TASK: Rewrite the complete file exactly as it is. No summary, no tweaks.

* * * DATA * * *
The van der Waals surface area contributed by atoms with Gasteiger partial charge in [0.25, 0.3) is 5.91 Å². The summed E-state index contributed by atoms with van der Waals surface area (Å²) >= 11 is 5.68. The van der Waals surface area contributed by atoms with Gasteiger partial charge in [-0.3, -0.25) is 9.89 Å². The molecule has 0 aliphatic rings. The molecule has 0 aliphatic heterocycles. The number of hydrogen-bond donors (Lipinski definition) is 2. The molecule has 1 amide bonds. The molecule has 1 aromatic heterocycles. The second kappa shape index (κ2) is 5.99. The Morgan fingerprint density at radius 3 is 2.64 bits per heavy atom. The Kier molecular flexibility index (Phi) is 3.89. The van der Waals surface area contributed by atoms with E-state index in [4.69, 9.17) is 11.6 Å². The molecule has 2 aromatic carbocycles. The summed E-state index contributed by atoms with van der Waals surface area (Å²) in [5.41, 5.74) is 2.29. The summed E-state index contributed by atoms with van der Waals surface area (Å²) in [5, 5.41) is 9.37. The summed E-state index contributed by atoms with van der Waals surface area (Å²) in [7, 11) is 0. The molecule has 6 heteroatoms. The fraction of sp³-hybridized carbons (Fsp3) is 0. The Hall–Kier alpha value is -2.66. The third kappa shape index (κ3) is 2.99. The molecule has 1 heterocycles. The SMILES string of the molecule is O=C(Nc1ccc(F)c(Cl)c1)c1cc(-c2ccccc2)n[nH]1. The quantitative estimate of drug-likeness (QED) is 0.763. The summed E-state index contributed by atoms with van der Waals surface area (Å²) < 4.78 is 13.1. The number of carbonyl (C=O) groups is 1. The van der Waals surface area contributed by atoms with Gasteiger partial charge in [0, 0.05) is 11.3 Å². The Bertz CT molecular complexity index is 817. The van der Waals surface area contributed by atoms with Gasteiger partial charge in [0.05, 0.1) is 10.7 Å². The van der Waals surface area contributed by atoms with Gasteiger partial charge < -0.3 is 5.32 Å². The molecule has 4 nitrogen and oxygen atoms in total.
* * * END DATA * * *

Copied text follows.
The van der Waals surface area contributed by atoms with Gasteiger partial charge in [0.25, 0.3) is 5.91 Å². The summed E-state index contributed by atoms with van der Waals surface area (Å²) >= 11 is 5.68. The van der Waals surface area contributed by atoms with Gasteiger partial charge in [-0.3, -0.25) is 9.89 Å². The molecule has 0 aliphatic rings. The molecule has 0 aliphatic heterocycles. The number of hydrogen-bond donors (Lipinski definition) is 2. The molecule has 1 amide bonds. The molecule has 1 aromatic heterocycles. The second kappa shape index (κ2) is 5.99. The Morgan fingerprint density at radius 3 is 2.64 bits per heavy atom. The Kier molecular flexibility index (Phi) is 3.89. The van der Waals surface area contributed by atoms with E-state index in [4.69, 9.17) is 11.6 Å². The molecule has 2 aromatic carbocycles. The summed E-state index contributed by atoms with van der Waals surface area (Å²) in [5.41, 5.74) is 2.29. The summed E-state index contributed by atoms with van der Waals surface area (Å²) in [5, 5.41) is 9.37. The summed E-state index contributed by atoms with van der Waals surface area (Å²) in [7, 11) is 0. The molecule has 6 heteroatoms. The fraction of sp³-hybridized carbons (Fsp3) is 0. The Hall–Kier alpha value is -2.66. The third kappa shape index (κ3) is 2.99. The molecule has 1 heterocycles. The SMILES string of the molecule is O=C(Nc1ccc(F)c(Cl)c1)c1cc(-c2ccccc2)n[nH]1. The quantitative estimate of drug-likeness (QED) is 0.763. The summed E-state index contributed by atoms with van der Waals surface area (Å²) < 4.78 is 13.1. The number of carbonyl (C=O) groups is 1. The van der Waals surface area contributed by atoms with Gasteiger partial charge in [0, 0.05) is 11.3 Å². The Bertz CT molecular complexity index is 817. The van der Waals surface area contributed by atoms with Gasteiger partial charge in [0.05, 0.1) is 10.7 Å². The van der Waals surface area contributed by atoms with Gasteiger partial charge < -0.3 is 5.32 Å². The molecule has 4 nitrogen and oxygen atoms in total.